The idea of the magic bullet was certainly an idea from the beginning of this century. The initial forays into this field using toxins and antibodies, once we had monoclonal antibodies, were less than successful because of the lack of specificity of the toxin, not having a linker that could reliably keep held to the antibody until it was in the cell. Now I think this technology has come of age where we have all the components, plenty of antibodies directed at good targets, a good toxin that is really toxic to the cancer cell and a way of making certain that it is delivered to the cancer cell.
And the main message for busy cancer doctors coming out of EMILIA?
I think the two messages again, there’s hope on the horizon for new, very highly targeted agents, and specifically for breast cancer this is a new agent that is available for women with HER2 expressing tumours. I think where this molecule will end up in the complete spectrum of breast cancer care remains to be seen but I think that hopefully this will be moved even further up to patients with earlier stage disease.
Another buzz word here has been regorafenib, George Demetri discussed fast-tracking this agent for use in GIST, gastrointestinal stromal tumours. That again looks very interesting, doesn’t it?
Yes, this is a group of patients when they do… of course, we’re thrilled with their responses that we have seen to imatinib and its relatives in this disease but now we have yet another agent for patients whose disease is refractory to that class of agents. Really they did not have many alternatives at that time and now we have a new alternative for them. So, again, rare disease but we see these agents that are specifically highly targeted that work in tumours that were once felt to be incurable. I think this is great news for that group of patients.
And there is quite a good extension of life, isn’t there?
An excellent extension of life for a group of patients who really had a very poor prognosis because their tumours were already refractory to front line agents.
What about this principle of fast-tracking promising agents?
That is a hope now. We are now having very, very highly targeted treatments so we know that these treatments should be very effective for subsets of patients. So what we need to be able to do is enrich the trials of these drugs with the right patients who have the right target who then may be the most likely to benefit. Then when we can see those major benefits, we hope that the regulatory agencies will move them forward so that they will be available to patients in the clinic.
Now bendamustine is an old agent and a very interesting one because it was a neglected agent because, we were hearing here at the ASCO meeting, it was developed in former East Germany and therefore largely neglected. But we also heard from Mathias Rummel that it works extremely well in indolent lymphomas and he recommends it more than CHOP, what do you think?
Of course the standard in North America certainly is rituximab associated with CHOP chemotherapy, an old standby but a regimen that’s actually associated with a fair amount of toxicity, especially for elderly patients who are the ones that have these indolent lymphomas. So one of the difficult problems associated with R-CHOP was the toxicity and patients’ ability to tolerate the regimen. Bendamustine, in association with rituximab in a head to head study, proved to be at least as good or perhaps better than the old standby at number one and, number two, actually associated with fewer side effects and better tolerance. So, on both those counts, I think this should emerge as a new standard for elderly patients with indolent lymphomas in North America.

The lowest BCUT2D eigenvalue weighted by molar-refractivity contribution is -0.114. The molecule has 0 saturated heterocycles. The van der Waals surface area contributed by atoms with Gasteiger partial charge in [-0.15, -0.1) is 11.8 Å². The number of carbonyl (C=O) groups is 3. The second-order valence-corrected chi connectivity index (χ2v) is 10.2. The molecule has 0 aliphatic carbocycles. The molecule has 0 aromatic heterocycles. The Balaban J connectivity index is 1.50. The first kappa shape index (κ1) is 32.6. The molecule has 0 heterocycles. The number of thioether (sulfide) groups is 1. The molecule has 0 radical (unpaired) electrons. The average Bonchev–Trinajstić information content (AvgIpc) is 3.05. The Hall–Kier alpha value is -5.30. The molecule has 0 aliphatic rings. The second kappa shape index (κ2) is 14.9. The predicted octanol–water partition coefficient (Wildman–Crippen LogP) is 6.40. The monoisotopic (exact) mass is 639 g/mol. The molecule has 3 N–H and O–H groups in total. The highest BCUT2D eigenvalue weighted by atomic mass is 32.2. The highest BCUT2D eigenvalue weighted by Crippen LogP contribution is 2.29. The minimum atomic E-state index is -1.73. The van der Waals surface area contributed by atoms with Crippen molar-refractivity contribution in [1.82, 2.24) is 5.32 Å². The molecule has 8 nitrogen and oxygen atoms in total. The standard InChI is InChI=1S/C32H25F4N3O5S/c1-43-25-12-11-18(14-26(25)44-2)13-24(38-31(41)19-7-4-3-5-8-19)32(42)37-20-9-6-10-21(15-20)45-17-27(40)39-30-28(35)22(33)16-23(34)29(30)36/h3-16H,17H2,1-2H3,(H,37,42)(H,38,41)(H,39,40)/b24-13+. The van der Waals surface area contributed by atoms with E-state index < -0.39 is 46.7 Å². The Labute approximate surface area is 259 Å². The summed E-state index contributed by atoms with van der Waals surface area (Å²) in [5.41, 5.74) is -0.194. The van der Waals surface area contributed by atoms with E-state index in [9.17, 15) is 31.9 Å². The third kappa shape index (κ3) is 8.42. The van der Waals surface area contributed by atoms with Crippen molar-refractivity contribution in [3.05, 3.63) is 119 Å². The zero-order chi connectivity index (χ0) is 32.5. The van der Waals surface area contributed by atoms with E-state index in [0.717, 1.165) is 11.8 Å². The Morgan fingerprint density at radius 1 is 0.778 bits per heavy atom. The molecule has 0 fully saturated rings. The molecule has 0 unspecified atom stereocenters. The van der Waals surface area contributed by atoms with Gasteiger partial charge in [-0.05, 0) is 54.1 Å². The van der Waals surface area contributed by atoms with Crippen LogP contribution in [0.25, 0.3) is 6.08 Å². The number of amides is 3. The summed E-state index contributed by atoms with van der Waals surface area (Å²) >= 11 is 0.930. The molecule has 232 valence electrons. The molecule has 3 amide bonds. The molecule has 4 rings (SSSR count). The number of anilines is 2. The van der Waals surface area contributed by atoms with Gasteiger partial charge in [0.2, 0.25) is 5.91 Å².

Finally, looking back over your year as President of ASCO, what do you think about the steps forward that have been made? What are the highlights for you, just very briefly?
This has been an amazing year for me but if I think of the things that have come out during this year, we celebrated the fortieth anniversary of the National Cancer Institute in the United States and have been able to mark clear progress in those four decades in terms of the numbers, in terms of the decrease in the cancer mortality and the increase in the number of survivors of cancer so that there are now twelve million cancer survivors in the United States and improvements in their quality of life as well. I think we’re on the verge of this entirely new paradigm for cancer care, the idea that we’re getting a return on the investment into understanding the biology of tumours; we have the drivers identified and the ability to develop specifically targeted agents which are highly effective and associated with much less toxicity. This is the future. A very interesting part of my presidency as a paediatric oncologist is to see that some of these targeted agents, perhaps developed for lung cancer like crizotinib, turn out to work in paediatric cancers as well like neuroblastoma and anaplastic large cell lymphoma. Maybe not too surprising, but it establishes a whole new level of collaboration; tumours that have had nothing to do with each other and physicians that don’t usually collaborate together are now really brought together in developing these new agents for a variety of tumours. It’s an exciting time.
And what do you think are the immediate targets for the future and the hopes for busy oncologists in the next twelve months or so?
I think that the prospect for the development of new, highly targeted agents, there’s a crescendo of new things that are being developed for our patients. The key thing, I think, for our oncologists in practice – how to keep up on this new information. And that’s really what is part of our mission at ASCO is to make certain that we have the facilities out there to keep physicians abreast of new developments and hopefully the idea of learning from every patient as well - the new developments in harnessing what’s available in the electronic medical records and health information technology.
Dr Michael Link, thank you very much.